Outcome 3.1: Sustainable care services for supporting disadvantaged elderlies in Shirak, Lori, Gegharkunik and Ararat regions of RA are ensured

The elderly in Armenia have numerous needs, which grow year by year with their aging. The elderly problems are of both economic and social-psychological nature. Often deprived of basic care, social, cultural and other relevant services elderly people get isolated and do not access those services they are entitled to, due to a number of obstacles ranging from physical to mental and moral ones. Their social and psychological isolation forces them to disintegrate and gradually become vulnerable, obtain psychical and somatic disorders and consequently their aggravation.

The elderly receive professional social and health care services, combined with direct support, based on the adapted and integrated European home-care model. They are provided with necessary supportive, rehabilitative items to the beneficiaries (hand sticks, crutches, supporters for moving, round pillows, neck supporters, moving toilets, anti-decubitus materials). The items are distributed according to the beneficiary needs and afterwards if those are not any more necessary they are to be returned for the provision to others on demand. The elderly involved in the project get medical support, social and daily individual care services, moral assistance and psychological rehabilitation, physical and psychological protection, communication, contact.  Medicine and medical/health care supplies become accessible, as well as provision of proper healthcare services and regular control result in betterment of the chronic diseases and poor social or health situation.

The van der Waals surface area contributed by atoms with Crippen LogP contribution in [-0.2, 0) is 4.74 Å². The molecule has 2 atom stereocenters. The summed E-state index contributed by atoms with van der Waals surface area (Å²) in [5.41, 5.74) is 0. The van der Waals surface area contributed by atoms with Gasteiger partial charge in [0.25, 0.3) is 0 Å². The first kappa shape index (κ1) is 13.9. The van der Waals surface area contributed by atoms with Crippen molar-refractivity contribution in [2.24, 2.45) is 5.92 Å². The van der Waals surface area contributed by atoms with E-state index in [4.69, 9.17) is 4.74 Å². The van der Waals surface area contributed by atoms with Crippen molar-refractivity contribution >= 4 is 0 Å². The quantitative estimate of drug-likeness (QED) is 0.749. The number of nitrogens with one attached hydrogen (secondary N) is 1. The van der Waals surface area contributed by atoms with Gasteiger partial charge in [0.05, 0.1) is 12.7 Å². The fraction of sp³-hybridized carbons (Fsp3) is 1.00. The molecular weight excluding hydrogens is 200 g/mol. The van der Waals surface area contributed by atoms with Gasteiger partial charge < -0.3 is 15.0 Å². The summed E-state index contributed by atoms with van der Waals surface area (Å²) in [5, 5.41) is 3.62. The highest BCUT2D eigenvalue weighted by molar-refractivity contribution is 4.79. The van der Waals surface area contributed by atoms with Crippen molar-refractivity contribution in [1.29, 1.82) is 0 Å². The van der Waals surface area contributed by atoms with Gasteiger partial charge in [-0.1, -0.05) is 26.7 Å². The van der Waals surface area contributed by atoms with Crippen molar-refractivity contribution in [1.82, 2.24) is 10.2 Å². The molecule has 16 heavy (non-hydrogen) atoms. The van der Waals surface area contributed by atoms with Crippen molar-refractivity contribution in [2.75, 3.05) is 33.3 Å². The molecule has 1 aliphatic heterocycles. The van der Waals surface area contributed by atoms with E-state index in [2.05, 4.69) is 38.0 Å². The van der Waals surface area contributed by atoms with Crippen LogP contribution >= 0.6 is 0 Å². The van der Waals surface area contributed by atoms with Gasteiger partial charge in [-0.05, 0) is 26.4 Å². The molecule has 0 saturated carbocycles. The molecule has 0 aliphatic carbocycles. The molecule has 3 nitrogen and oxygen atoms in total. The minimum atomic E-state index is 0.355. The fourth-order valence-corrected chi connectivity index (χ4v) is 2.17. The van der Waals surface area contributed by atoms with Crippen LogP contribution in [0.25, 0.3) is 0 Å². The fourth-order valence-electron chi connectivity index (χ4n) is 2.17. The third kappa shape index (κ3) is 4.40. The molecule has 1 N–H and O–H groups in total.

Outcome 3.2: Policies/legal frameworks regarding protection of disadvantaged Elderly people in the Republic of Armenia are improved.

Sustainable care services include primary health care services, medicine/ nursing/care items provision, social care services, protection of hygiene, social workers’ services for conducting intermediator works with state structures, leisure activities, dietary food provision, etc. They are entitled to receive appropriate services and live a dignified life. AC sees the future of these services more sustainable only through ensuring they are co-funded by the state, as well as other diversified funding sources are identified and exploited.

Outcome 3: AC transfers its Home Care methodology and knowledge to the medical colleges and institutions 

There is a huge institutional and professional experience and knowledge available in AC because of long-term programming on elderly care and social inclusion, which AC will regularly turn into educational outputs and design educational curricula for relevant vocational educational institutions and their young graduates. The sustainable knowledge transfer will ensure professional approaches used by new graduates and gradual change of old methods used in the elderly care sector.